Manufacturing Consent: Changes in the Labor Process Under Monopoly Capitalism

Paperback | September 15, 1982

byMichael Burawoy

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Since the 1930s, industrial sociologists have tried to answer the question, Why do workers not work harder? Michael Burawoy spent ten months as a machine operator in a Chicago factory trying to answer different but equally important questions: Why do workers work as hard as they do? Why do workers routinely consent to their own exploitation?

Manufacturing Consent, the result of Burawoy's research, combines rich ethnographical description with an original Marxist theory of the capitalist labor process. Manufacturing Consent is unique among studies of this kind because Burawoy has been able to analyze his own experiences in relation to those of Donald Roy, who studied the same factory thirty years earlier. Burawoy traces the technical, political, and ideological changes in factory life to the transformations of the market relations of the plant (it is now part of a multinational corporation) and to broader movements, since World War II, in industrial relations.

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From Our Editors

Since the 1930s, industrial sociologists have tried to answer the question, Why do workers not work harder? Michael Burawoy spent ten months as a machine operator in a Chicago factory trying to answer different but equally important questions: Why do workers work as hard as they do? Why do workers routinely consent to their own exploit...

From the Publisher

Since the 1930s, industrial sociologists have tried to answer the question, Why do workers not work harder? Michael Burawoy spent ten months as a machine operator in a Chicago factory trying to answer different but equally important questions: Why do workers work as hard as they do? Why do workers routinely consent to their own exploit...

From the Jacket

Since the 1930s, industrial sociologists have tried to answer the question, Why do workers not work harder? Michael Burawoy spent ten months as a machine operator in a Chicago factory trying to answer different but equally important questions: Why do workers work as hard as they do? Why do workers routinely consent to their own exploit...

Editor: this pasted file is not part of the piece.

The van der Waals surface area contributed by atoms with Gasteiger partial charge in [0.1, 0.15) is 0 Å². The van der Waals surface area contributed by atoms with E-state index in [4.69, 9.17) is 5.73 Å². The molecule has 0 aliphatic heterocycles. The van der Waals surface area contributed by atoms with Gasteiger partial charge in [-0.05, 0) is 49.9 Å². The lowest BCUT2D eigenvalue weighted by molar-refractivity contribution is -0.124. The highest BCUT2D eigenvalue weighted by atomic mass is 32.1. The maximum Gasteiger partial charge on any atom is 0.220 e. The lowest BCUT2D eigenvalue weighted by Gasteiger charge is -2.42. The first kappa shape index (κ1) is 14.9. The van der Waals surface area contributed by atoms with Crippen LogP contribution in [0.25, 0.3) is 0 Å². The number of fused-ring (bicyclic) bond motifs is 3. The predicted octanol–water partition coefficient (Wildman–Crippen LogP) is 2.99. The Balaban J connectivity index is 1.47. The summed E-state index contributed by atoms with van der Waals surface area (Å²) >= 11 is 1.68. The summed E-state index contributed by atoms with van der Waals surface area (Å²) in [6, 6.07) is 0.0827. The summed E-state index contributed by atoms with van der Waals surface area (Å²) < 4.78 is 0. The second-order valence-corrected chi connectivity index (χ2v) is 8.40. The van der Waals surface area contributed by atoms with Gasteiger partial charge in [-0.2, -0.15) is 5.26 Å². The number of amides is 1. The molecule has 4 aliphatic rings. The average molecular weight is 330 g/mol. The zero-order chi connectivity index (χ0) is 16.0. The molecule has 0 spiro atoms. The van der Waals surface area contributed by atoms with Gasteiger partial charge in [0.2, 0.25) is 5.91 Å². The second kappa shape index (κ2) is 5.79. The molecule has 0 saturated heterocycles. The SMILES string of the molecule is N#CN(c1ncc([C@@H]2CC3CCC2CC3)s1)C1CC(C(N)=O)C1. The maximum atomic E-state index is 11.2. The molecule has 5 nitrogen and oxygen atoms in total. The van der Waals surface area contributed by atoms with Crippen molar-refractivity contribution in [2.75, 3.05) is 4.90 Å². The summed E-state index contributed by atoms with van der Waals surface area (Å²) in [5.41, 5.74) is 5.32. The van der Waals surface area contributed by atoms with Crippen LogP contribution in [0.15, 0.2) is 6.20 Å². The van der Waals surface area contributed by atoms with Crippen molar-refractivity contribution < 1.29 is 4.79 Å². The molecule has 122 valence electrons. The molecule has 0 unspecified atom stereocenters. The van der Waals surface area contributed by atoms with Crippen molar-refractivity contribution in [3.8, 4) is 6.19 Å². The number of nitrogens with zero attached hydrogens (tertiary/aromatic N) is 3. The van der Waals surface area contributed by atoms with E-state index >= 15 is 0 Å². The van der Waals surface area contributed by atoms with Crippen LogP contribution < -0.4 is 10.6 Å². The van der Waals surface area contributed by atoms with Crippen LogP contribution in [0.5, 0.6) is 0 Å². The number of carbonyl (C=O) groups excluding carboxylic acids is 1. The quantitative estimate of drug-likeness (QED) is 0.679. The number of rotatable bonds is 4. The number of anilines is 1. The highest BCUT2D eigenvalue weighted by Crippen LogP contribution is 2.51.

Michael Burawoy is associate professor of sociology at the University of California at Berkeley. He is the co-editor (with Theda Skocpol) of Marxist Inquiries: Studies of Labor, Class, and States, also published by the University of Chicago Press.

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Format:PaperbackDimensions:286 pages, 8.51 × 5.54 × 0.9 inPublished:September 15, 1982Publisher:University Of Chicago Press

The following ISBNs are associated with this title:

ISBN - 10:0226080382

ISBN - 13:9780226080383

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Table of Contents

Preface
Part 1 - From Sociology to Marxism
1. The Demise of Industrial Sociology
2. Toward a Theory of the Capitalist Labor Process
Part 2 - Changes in the Labor Process
3. From Geer Company to Allied Corporation
4. Thirty Years of Making Out
Part 3 - The Production of Consent
5. The Labor Process as a Game
6. The Rise of an Internal Labor Market
7. Consolidating an Internal State
Part 4 - The Relative Autonomy of the Labor Process
8. The Labor Process in a Recession
9. The Labor Process and Worker Consciousness
Part 5 - The Motors of Change
10. Struggles on the Shop Floor
11. Class Struggle and Capitalist Competition
12. From Competitive to Monopoly Capitalism
Appendix
Comparative Perspective: Change and Continuity in the Zambian Mining Industry
Notes
Bibliography
Index

From Our Editors

Since the 1930s, industrial sociologists have tried to answer the question, Why do workers not work harder? Michael Burawoy spent ten months as a machine operator in a Chicago factory trying to answer different but equally important questions: Why do workers work as hard as they do? Why do workers routinely consent to their own exploitation?